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From Voice to Violin: Paul Huang
In Paul Huang’s performance, the work is transformed from a soprano aria to work for a much lower voice at the opening. It’s not until the repetition (and ornamented) repeat, that the violin part ascends into the stratosphere. It’s an interesting way of making us re-hear a work that may be sometimes so familiar that we don’t hear it at all.

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Renaissance Duets: Pietrobono and His Tenorista
In this performance, our two lutes accompany a singer in Johannes Bedyngham’s Fortune alas, a plea to Lady Fortune to be kinder. He asks why she should be wasting his life by keeping him in prison and accuses her of liking the fact that she can bring a man from success to failure in an instant.

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Finishing the Series: Maxwell Davies’ Tenth Naxos Quartet
Maxwell Davies examines the string quartet as an architectural structure on his commission by Naxos Records. He includes snippets of the nine earlier quartets in the Quartet No. 10, the final work in the project. Are you able to discover them?

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Challenging the Pianist: Alkan’s Ouverture
The Overture is not what we would expect from the orchestral concert overtures, which always seems to be telling you a story. This overture seems to place you in the middle of the action immediately, constantly asking for your attention.

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In the Virtuoso Spirit: Paul Huang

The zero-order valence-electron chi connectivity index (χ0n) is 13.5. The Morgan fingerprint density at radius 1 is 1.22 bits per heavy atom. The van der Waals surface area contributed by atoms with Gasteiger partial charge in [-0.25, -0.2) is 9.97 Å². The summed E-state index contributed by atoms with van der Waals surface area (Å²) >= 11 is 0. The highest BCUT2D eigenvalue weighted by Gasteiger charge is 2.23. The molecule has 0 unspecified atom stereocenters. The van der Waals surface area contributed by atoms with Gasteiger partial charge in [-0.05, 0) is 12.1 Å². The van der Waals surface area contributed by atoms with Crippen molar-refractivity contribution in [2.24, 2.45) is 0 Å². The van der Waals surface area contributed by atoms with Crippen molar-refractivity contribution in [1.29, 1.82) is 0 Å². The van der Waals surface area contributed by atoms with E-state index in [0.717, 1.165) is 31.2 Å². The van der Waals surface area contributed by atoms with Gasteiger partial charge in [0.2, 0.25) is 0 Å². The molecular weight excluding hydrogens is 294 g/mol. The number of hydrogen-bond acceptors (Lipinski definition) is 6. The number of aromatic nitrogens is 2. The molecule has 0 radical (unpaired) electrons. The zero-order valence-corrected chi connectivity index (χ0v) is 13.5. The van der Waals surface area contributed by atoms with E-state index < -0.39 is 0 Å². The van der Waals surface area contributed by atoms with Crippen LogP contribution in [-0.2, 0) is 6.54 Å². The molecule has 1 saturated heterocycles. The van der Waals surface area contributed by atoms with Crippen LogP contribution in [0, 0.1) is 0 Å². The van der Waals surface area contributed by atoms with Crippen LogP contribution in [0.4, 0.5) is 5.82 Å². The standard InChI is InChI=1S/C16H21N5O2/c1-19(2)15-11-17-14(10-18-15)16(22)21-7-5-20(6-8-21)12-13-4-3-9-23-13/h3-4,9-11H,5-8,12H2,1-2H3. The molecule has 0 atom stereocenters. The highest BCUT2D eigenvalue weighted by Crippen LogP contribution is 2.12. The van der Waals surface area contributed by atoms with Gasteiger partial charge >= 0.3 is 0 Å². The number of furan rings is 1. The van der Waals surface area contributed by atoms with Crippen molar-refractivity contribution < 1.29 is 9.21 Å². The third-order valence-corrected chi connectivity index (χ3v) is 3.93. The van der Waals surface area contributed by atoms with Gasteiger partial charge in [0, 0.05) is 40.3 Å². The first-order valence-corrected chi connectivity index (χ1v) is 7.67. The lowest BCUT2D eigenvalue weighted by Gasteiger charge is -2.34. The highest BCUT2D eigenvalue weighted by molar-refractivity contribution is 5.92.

Pablo Sarasate (1844-1908) was one of the great late 19th century violinists. As a virtuoso, he was known not only for his faultless execution but also for his purity of tone. He gradually began to write his own music and in 1898 published his second volume of Spanish Dances for violin and piano.

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A Love Letter: Kernis’ Air
As a modern work for flute and orchestra, Kernis' Air brings not bravura runs and trills, but a kind of central stillness that lets you appreciate the intrinsic qualities of not only the work but also the instrument.

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Capturing the Wild Spirit of the Violin: Paul Huang
Violinist Paul Huang’s recording with pianist Jessica Osborne captures the brilliance of his playing. In his hands, Manuel de Falla’s Danse Espagnole in the wedding scene of La vida breve become a brilliant fiery dance.

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Music as the Refugee: Işıl Bengi and Vasilije Mokranjac’s Six Dances
Six Dances, or as one commentator said, three dances in two blocks, was composed over a seven-year period, 1950 to 1957. Some of the dances sound like Mussorgsky and some like folk song, one is concerned with temperament and another is about rhythm. The work as a whole connects the contemporary with the Romantic.

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